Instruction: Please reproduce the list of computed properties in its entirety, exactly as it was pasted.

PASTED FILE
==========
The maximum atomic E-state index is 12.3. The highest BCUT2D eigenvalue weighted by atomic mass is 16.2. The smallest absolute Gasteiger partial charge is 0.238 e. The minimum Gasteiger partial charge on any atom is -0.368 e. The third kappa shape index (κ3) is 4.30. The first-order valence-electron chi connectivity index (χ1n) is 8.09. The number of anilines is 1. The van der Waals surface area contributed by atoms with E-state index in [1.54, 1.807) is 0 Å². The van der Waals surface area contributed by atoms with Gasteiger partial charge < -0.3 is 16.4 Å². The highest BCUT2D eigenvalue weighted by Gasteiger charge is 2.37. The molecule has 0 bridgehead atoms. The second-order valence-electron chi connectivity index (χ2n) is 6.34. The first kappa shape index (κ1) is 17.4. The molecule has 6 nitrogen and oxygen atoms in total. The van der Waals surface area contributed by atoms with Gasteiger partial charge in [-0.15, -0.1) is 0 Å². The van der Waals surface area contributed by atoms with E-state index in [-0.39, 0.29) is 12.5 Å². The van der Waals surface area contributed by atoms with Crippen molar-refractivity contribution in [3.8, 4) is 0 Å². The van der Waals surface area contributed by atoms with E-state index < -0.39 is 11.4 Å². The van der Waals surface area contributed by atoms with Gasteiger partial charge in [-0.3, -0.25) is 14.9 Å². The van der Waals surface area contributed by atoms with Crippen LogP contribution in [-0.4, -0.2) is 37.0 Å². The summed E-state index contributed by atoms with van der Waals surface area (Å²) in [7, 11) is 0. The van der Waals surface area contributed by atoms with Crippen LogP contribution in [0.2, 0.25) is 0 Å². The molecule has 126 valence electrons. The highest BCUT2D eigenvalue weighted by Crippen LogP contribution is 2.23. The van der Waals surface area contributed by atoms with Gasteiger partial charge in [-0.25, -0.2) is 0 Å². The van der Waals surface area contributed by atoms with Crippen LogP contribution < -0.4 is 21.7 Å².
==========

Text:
The maximum atomic E-state index is 12.3. The highest BCUT2D eigenvalue weighted by atomic mass is 16.2. The smallest absolute Gasteiger partial charge is 0.238 e. The minimum Gasteiger partial charge on any atom is -0.368 e. The third kappa shape index (κ3) is 4.30. The first-order valence-electron chi connectivity index (χ1n) is 8.09. The number of anilines is 1. The van der Waals surface area contributed by atoms with E-state index in [1.54, 1.807) is 0 Å². The van der Waals surface area contributed by atoms with Gasteiger partial charge < -0.3 is 16.4 Å². The highest BCUT2D eigenvalue weighted by Gasteiger charge is 2.37. The molecule has 0 bridgehead atoms. The second-order valence-electron chi connectivity index (χ2n) is 6.34. The first kappa shape index (κ1) is 17.4. The molecule has 6 nitrogen and oxygen atoms in total. The van der Waals surface area contributed by atoms with Gasteiger partial charge in [-0.15, -0.1) is 0 Å². The van der Waals surface area contributed by atoms with E-state index in [-0.39, 0.29) is 12.5 Å². The van der Waals surface area contributed by atoms with Crippen molar-refractivity contribution in [3.8, 4) is 0 Å². The van der Waals surface area contributed by atoms with E-state index < -0.39 is 11.4 Å². The van der Waals surface area contributed by atoms with Gasteiger partial charge in [-0.3, -0.25) is 14.9 Å². The van der Waals surface area contributed by atoms with Crippen LogP contribution in [-0.4, -0.2) is 37.0 Å². The summed E-state index contributed by atoms with van der Waals surface area (Å²) in [7, 11) is 0. The van der Waals surface area contributed by atoms with Crippen LogP contribution in [0.2, 0.25) is 0 Å². The molecule has 126 valence electrons. The highest BCUT2D eigenvalue weighted by Crippen LogP contribution is 2.23. The van der Waals surface area contributed by atoms with Gasteiger partial charge in [-0.25, -0.2) is 0 Å². The van der Waals surface area contributed by atoms with Crippen LogP contribution < -0.4 is 21.7 Å².